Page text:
After experiencing the trauma of losing a loved one, it might not occur to you that the home you inherited from him or her will need an updated insurance policy to prevent a lapse in coverage.
If your name wasn't on the original homeowners policy, continuing to pay the bill won't automatically extend the coverage. Be sure to tell the insurance company to list you as the new "named insured" to make sure that any claims you may file will be covered. Here's an example of a notice to a deceased's home insurance company.
Typically, the original home insurance policy will continue for a defined period after the homeowner's death, giving you time to find a new policy. Read the policy carefully or contact the insurance company directly to be sure of your deadline. Usually, coverage will remain in effect for the remainder of the policy period, says Craig Simon, an Irvine, Calif., attorney who represents insurers.
Marc Weismann, an attorney who handles insurance issues in San Francisco, cautions that it's a big mistake to make any assumptions about how the home insurer will honor claims by heirs after a homeowner has died. Although the company may keep the current policy in place until it reaches its expiration date, you should get that commitment in writing, he advises.
Here's a helpful list of what to do after a death occurs from The Frugal Life.
Take nothing for granted
Ann-Margaret Carrozza, an estate planning attorney based in Bayside, N.Y., says the insurance company is likely to hold you to the letter of the language in the existing policy. If it contains any incorrect information regarding a change in property use or ownership, a claim is likely to be denied, she adds.
"Speak to the insurance company right away and document that conversation," Carrozza advises. "Send them a letter notifying them of the death and asking if the existing coverage can remain intact. The written reply to that should be kept in a safe place."
Jim Whittle, assistant general counsel and chief claims counsel for the American Insurance Association trade group, says some state laws dictate how long home insurance policies must remain in effect after the original policyholder dies. When in doubt, check with your insurer.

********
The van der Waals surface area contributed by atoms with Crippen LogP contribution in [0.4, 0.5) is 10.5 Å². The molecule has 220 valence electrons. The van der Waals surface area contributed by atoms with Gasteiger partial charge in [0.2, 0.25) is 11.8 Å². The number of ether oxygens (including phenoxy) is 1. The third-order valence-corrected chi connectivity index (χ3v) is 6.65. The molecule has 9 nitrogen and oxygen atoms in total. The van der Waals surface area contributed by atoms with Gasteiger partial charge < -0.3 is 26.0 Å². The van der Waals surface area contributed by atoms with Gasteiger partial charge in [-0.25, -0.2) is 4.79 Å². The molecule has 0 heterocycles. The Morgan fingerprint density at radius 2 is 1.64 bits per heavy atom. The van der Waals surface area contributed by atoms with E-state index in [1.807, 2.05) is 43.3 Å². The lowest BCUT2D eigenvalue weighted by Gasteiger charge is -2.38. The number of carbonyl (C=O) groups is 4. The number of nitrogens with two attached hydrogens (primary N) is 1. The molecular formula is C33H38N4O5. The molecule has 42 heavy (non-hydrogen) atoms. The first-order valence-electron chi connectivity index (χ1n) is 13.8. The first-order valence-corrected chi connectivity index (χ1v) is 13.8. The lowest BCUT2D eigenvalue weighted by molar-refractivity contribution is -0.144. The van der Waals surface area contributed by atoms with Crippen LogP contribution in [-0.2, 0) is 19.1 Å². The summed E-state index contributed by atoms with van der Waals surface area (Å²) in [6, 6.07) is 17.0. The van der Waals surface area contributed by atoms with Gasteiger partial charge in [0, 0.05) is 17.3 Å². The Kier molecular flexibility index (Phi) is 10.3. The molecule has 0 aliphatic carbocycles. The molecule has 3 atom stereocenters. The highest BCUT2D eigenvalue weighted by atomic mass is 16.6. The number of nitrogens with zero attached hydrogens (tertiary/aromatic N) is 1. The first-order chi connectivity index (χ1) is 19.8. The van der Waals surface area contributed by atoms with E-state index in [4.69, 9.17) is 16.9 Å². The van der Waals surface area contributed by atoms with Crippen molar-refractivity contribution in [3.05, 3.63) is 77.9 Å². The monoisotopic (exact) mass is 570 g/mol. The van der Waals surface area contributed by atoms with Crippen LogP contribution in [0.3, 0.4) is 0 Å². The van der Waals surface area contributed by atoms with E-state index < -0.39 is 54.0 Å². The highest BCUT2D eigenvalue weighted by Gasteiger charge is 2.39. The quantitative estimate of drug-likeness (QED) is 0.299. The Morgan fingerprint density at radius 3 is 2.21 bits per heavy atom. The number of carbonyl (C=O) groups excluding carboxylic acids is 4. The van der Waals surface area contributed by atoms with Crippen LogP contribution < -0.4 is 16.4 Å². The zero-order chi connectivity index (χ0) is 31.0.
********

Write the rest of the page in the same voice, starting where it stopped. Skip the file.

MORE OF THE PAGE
No one can predict the future. If you plan to sell your inherited home, don't try to get by without a valid home policy until the property changes hands. Homeowners who delay updating their policies will be sorry if they suffer an unforeseen insurance loss during a lapse in coverage, warns Mark Goldman, a real estate instructor at San Diego State University.
"If the insurance company is no longer under an obligation to pay for the loss, it probably won't," Goldman says. "Insurance companies are very specific to only pay the named insured."
If you are residing in the home you inherit at the time of the original owner's death, you may be able to continue under the existing policy. But that must be verified with the insurance company, says Ron Moore, senior product manager for MetLife Auto & Home.
Planning ahead to protect your heirs
You typically can continue insurance coverage for heirs who are part of your immediate family by adding them as named insureds to your policy before you die, says Simon. Carriers generally will work with you because "they are interested in retaining the business," he explains. "They don't want to lose the property during these life-changing events."
If the inherited house remains vacant more than 30 days, you may need to buy extra coverage, however, says Peter Moraga, a spokesperson for the Insurance Information Network of California. That's because most standard home insurance policies won't cover damage if the cause can be attributed to the fact that the home was left empty for an extended period.
Vacant homes pose an increased risk to insurers because often there is no one around to report small problems that may grow worse over time, Whittle explains. For example, a small water leak can cause severe property damage if it goes unnoticed for several days. Also, an empty house or condo may attract thieves and vandals. Some insurance companies decline to insure vacant homes unless they know someone is checking on their condition.
Have your home inspected
Moore says it's a good idea to have your inherited home inspected to make sure it is structurally sound. That way you'll be aware of any repairs that are needed and you can make sure your new policy is adequate to protect the structure and its contents.
Don't forget to shop around before you buy a new policy, says Moraga.
The previous owner "may not have gotten the best policy," he says. "You may be able to get a better one. You will want to do an analysis of the coverage. Maybe the policy has not been updated in 10 or 20 years. The [coverage] limit may not be enough to replace it, if it is destroyed."
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